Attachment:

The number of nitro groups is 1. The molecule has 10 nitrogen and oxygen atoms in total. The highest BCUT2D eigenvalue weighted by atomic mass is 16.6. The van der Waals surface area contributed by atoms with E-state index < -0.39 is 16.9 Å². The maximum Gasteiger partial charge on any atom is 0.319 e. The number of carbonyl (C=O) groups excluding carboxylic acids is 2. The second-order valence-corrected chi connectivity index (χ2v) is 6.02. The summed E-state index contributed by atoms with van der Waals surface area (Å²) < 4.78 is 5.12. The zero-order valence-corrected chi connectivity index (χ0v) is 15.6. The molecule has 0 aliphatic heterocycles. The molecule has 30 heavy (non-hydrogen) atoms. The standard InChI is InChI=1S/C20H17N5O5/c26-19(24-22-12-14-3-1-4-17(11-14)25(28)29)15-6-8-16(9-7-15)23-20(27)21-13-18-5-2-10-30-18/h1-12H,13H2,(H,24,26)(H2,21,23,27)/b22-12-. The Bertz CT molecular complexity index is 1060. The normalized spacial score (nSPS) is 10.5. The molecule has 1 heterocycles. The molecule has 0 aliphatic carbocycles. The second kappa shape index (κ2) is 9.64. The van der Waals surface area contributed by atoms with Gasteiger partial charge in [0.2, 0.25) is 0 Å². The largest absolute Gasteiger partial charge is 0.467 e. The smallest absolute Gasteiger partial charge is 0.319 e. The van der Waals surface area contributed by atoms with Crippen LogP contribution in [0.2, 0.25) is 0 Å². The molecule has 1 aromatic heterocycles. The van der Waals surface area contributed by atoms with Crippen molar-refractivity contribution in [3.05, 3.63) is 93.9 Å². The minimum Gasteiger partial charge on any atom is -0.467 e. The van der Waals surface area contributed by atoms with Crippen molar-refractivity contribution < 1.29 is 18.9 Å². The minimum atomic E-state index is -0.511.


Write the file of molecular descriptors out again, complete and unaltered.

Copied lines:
The number of nitro groups is 1. The molecule has 10 nitrogen and oxygen atoms in total. The highest BCUT2D eigenvalue weighted by atomic mass is 16.6. The van der Waals surface area contributed by atoms with E-state index < -0.39 is 16.9 Å². The maximum Gasteiger partial charge on any atom is 0.319 e. The number of carbonyl (C=O) groups excluding carboxylic acids is 2. The second-order valence-corrected chi connectivity index (χ2v) is 6.02. The summed E-state index contributed by atoms with van der Waals surface area (Å²) < 4.78 is 5.12. The zero-order valence-corrected chi connectivity index (χ0v) is 15.6. The molecule has 0 aliphatic heterocycles. The molecule has 30 heavy (non-hydrogen) atoms. The standard InChI is InChI=1S/C20H17N5O5/c26-19(24-22-12-14-3-1-4-17(11-14)25(28)29)15-6-8-16(9-7-15)23-20(27)21-13-18-5-2-10-30-18/h1-12H,13H2,(H,24,26)(H2,21,23,27)/b22-12-. The Bertz CT molecular complexity index is 1060. The normalized spacial score (nSPS) is 10.5. The molecule has 1 heterocycles. The molecule has 0 aliphatic carbocycles. The second kappa shape index (κ2) is 9.64. The van der Waals surface area contributed by atoms with Gasteiger partial charge in [0.2, 0.25) is 0 Å². The largest absolute Gasteiger partial charge is 0.467 e. The smallest absolute Gasteiger partial charge is 0.319 e. The van der Waals surface area contributed by atoms with Crippen LogP contribution in [0.2, 0.25) is 0 Å². The molecule has 1 aromatic heterocycles. The van der Waals surface area contributed by atoms with Crippen molar-refractivity contribution in [3.05, 3.63) is 93.9 Å². The minimum Gasteiger partial charge on any atom is -0.467 e. The van der Waals surface area contributed by atoms with Crippen molar-refractivity contribution < 1.29 is 18.9 Å². The minimum atomic E-state index is -0.511.